by Dr. O. Karnakova

Invisalign is a clear orthodontic aligner tray made to replace traditional braces. Unlike braces, they do not contain any metal, are constructed out of a smooth comfortable plastic, and are removable. They are used to correct moderate under bites, open bites, crowding, cross bites, and gaps between teeth (diastema).

Invisalign should be worn a minimum of twenty-two hours per day and should only be taken off when eating or brushing. A new set of custom aligners are to be worn approximately every two weeks.

Invisalign offers many advantages over traditional braces. They are virtually invisible and are more esthetically pleasing. The aligners are much more comfortable to wear as compared to the metal brackets and wires. Braces also make it more difficult to maintain optimum oral hygiene. The brackets can trap food debris and plaque, resulting in gum infection.

Invisalign trays can be removed to perform oral hygiene and do not have any food restrictions. Studies have shown that Invisalign can align teeth faster than braces when used correctly.

A disadvantage of Invisalign is that they are not designed to correct severe malocclusions. Teeth that are overly rotated, severely misaligned, or have large gaps over 6mm are not candidates. Invisalign treatment also has the potential for higher costs than traditional braces. Another potential disadvantage with Invisalign treatment is noncompliance. Patients who do not wear their trays for at least twenty-two hours per day may slow the progress of treatment. Not wearing the aligners for long extended periods of time may relapse the progress and require additional costs with mid-course correction.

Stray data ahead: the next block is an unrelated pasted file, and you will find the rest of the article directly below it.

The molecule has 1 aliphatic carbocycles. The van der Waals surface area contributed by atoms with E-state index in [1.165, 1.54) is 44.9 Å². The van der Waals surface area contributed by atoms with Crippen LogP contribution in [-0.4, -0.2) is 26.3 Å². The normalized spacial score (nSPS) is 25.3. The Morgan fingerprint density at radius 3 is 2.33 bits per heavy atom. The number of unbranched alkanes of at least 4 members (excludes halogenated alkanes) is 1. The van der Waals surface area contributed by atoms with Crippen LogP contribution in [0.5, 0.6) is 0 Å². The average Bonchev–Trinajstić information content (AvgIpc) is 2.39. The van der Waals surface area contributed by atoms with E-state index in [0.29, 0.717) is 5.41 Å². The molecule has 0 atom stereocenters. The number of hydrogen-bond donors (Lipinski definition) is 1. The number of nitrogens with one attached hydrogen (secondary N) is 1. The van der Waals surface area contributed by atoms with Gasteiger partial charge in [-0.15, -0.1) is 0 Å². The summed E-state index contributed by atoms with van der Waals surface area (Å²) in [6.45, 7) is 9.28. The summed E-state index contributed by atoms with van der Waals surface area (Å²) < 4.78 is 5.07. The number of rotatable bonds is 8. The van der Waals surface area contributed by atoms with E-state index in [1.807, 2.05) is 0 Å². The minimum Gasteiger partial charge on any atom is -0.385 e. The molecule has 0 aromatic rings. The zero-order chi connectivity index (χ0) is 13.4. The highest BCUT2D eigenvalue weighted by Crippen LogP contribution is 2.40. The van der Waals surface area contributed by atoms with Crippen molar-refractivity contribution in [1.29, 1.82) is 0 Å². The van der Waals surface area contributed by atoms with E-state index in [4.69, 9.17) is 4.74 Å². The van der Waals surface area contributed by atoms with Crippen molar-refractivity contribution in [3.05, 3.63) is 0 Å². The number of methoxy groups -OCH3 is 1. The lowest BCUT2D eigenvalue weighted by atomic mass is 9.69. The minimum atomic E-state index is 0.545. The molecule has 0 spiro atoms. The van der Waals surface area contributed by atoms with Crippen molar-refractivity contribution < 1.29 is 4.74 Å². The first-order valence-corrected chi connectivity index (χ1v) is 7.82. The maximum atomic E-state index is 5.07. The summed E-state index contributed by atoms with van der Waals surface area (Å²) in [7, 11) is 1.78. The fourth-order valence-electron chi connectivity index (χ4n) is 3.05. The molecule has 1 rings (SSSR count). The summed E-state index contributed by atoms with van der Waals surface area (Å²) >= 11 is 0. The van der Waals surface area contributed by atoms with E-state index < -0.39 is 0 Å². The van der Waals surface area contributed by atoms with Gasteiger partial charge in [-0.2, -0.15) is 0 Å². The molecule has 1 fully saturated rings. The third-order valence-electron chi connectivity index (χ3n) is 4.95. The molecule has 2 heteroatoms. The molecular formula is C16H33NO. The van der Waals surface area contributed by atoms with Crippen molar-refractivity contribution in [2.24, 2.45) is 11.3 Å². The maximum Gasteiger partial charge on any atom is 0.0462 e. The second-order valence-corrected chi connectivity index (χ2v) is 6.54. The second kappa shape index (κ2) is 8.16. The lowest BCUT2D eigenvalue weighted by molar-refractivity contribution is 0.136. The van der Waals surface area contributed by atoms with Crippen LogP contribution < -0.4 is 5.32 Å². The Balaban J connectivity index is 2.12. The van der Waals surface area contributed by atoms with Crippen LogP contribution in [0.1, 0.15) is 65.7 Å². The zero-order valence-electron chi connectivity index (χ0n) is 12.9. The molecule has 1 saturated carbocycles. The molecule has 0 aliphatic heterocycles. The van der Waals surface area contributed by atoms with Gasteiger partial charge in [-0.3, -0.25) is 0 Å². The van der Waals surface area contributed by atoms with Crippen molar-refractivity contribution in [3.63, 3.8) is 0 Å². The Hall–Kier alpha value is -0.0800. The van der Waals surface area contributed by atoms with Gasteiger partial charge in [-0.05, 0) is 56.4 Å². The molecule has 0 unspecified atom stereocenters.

Space Maintainers in Children

by Dr. J. Slaven
When a young child loses a baby tooth prematurely due to decay, infection or accident it creates a situation that requires immediate attention. One of the purposes of the lost baby tooth was to keep space available for the permanent tooth developing in the jaw underneath the baby tooth to have enough room to properly erupt into the child’s developing jaw. When teeth are lost the teeth on either side of the now empty space will quickly begin to drift into the space and effectively block the permanent tooth from properly erupting. If this is allowed to progress without intervention the permanent tooth can become impacted which will then require a surgery to uncover it to allow orthodontic movement of the tooth into proper position.